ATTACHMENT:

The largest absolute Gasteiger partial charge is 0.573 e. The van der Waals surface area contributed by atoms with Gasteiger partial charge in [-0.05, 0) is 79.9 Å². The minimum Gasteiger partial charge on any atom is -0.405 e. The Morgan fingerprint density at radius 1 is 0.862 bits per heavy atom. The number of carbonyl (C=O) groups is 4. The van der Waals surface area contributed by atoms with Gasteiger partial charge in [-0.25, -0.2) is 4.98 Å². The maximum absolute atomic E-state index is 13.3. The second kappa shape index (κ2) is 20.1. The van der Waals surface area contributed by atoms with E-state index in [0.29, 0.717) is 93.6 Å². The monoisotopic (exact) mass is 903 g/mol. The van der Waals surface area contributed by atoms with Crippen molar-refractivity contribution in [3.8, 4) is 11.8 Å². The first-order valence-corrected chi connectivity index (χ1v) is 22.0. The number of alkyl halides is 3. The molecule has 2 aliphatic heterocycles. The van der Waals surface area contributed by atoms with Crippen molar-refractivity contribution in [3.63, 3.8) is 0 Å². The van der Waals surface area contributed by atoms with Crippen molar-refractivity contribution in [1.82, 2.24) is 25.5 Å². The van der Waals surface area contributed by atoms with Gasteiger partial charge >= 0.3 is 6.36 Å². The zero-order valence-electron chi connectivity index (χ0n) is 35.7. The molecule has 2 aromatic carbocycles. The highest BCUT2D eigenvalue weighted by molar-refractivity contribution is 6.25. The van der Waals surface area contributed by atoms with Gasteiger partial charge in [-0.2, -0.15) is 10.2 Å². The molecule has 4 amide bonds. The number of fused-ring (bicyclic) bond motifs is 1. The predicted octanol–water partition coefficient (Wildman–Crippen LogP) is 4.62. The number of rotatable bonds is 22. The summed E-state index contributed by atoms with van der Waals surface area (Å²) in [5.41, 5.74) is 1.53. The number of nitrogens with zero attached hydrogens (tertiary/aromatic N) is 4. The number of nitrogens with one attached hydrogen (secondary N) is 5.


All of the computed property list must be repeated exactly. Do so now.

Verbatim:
The largest absolute Gasteiger partial charge is 0.573 e. The van der Waals surface area contributed by atoms with Gasteiger partial charge in [-0.05, 0) is 79.9 Å². The minimum Gasteiger partial charge on any atom is -0.405 e. The Morgan fingerprint density at radius 1 is 0.862 bits per heavy atom. The number of carbonyl (C=O) groups is 4. The van der Waals surface area contributed by atoms with Gasteiger partial charge in [-0.25, -0.2) is 4.98 Å². The maximum absolute atomic E-state index is 13.3. The second kappa shape index (κ2) is 20.1. The van der Waals surface area contributed by atoms with E-state index in [0.29, 0.717) is 93.6 Å². The monoisotopic (exact) mass is 903 g/mol. The van der Waals surface area contributed by atoms with Crippen molar-refractivity contribution in [3.8, 4) is 11.8 Å². The first-order valence-corrected chi connectivity index (χ1v) is 22.0. The number of alkyl halides is 3. The molecule has 2 aliphatic heterocycles. The van der Waals surface area contributed by atoms with Crippen molar-refractivity contribution in [3.63, 3.8) is 0 Å². The van der Waals surface area contributed by atoms with Crippen molar-refractivity contribution in [1.82, 2.24) is 25.5 Å². The van der Waals surface area contributed by atoms with Gasteiger partial charge >= 0.3 is 6.36 Å². The zero-order valence-electron chi connectivity index (χ0n) is 35.7. The molecule has 2 aromatic carbocycles. The highest BCUT2D eigenvalue weighted by molar-refractivity contribution is 6.25. The van der Waals surface area contributed by atoms with Gasteiger partial charge in [-0.2, -0.15) is 10.2 Å². The molecule has 4 amide bonds. The number of fused-ring (bicyclic) bond motifs is 1. The predicted octanol–water partition coefficient (Wildman–Crippen LogP) is 4.62. The number of rotatable bonds is 22. The summed E-state index contributed by atoms with van der Waals surface area (Å²) in [5.41, 5.74) is 1.53. The number of nitrogens with zero attached hydrogens (tertiary/aromatic N) is 4. The number of nitrogens with one attached hydrogen (secondary N) is 5.